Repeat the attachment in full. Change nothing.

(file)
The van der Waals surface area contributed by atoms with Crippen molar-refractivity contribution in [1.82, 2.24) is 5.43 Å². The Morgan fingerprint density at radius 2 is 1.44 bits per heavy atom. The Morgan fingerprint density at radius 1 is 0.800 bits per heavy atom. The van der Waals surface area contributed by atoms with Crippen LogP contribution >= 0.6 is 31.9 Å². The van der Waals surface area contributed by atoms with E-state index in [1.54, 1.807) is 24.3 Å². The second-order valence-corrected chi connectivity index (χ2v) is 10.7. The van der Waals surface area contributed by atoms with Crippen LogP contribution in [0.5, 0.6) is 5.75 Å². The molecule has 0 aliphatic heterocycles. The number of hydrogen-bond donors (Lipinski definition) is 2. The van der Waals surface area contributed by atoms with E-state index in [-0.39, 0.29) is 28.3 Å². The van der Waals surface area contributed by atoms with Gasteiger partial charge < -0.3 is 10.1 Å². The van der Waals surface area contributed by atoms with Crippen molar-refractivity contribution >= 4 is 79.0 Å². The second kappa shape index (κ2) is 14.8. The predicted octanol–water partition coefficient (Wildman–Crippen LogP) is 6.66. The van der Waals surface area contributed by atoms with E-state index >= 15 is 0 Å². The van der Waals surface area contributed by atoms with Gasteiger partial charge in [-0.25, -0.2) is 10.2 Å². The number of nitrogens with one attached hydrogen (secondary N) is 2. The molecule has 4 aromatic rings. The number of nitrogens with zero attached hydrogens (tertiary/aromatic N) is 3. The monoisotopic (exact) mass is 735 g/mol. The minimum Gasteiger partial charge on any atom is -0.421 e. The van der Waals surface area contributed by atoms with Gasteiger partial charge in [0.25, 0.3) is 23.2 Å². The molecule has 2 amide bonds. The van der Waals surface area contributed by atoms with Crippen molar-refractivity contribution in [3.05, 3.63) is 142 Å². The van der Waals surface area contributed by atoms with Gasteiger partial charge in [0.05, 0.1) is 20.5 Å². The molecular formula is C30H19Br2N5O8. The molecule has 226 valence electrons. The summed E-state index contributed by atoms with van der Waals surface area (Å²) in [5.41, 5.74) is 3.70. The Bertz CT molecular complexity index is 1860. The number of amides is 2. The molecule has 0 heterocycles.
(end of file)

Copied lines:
The van der Waals surface area contributed by atoms with Crippen molar-refractivity contribution in [1.82, 2.24) is 5.43 Å². The Morgan fingerprint density at radius 2 is 1.44 bits per heavy atom. The Morgan fingerprint density at radius 1 is 0.800 bits per heavy atom. The van der Waals surface area contributed by atoms with Crippen LogP contribution >= 0.6 is 31.9 Å². The van der Waals surface area contributed by atoms with E-state index in [1.54, 1.807) is 24.3 Å². The second-order valence-corrected chi connectivity index (χ2v) is 10.7. The van der Waals surface area contributed by atoms with Crippen LogP contribution in [0.5, 0.6) is 5.75 Å². The molecule has 0 aliphatic heterocycles. The number of hydrogen-bond donors (Lipinski definition) is 2. The van der Waals surface area contributed by atoms with E-state index in [-0.39, 0.29) is 28.3 Å². The van der Waals surface area contributed by atoms with Gasteiger partial charge < -0.3 is 10.1 Å². The van der Waals surface area contributed by atoms with Crippen molar-refractivity contribution >= 4 is 79.0 Å². The second kappa shape index (κ2) is 14.8. The predicted octanol–water partition coefficient (Wildman–Crippen LogP) is 6.66. The van der Waals surface area contributed by atoms with E-state index >= 15 is 0 Å². The van der Waals surface area contributed by atoms with Gasteiger partial charge in [-0.25, -0.2) is 10.2 Å². The number of nitrogens with one attached hydrogen (secondary N) is 2. The molecule has 4 aromatic rings. The number of nitrogens with zero attached hydrogens (tertiary/aromatic N) is 3. The monoisotopic (exact) mass is 735 g/mol. The minimum Gasteiger partial charge on any atom is -0.421 e. The van der Waals surface area contributed by atoms with Gasteiger partial charge in [0.25, 0.3) is 23.2 Å². The molecule has 2 amide bonds. The van der Waals surface area contributed by atoms with Crippen molar-refractivity contribution in [3.05, 3.63) is 142 Å². The van der Waals surface area contributed by atoms with Gasteiger partial charge in [0.05, 0.1) is 20.5 Å². The molecular formula is C30H19Br2N5O8. The molecule has 226 valence electrons. The summed E-state index contributed by atoms with van der Waals surface area (Å²) in [5.41, 5.74) is 3.70. The Bertz CT molecular complexity index is 1860. The number of amides is 2. The molecule has 0 heterocycles.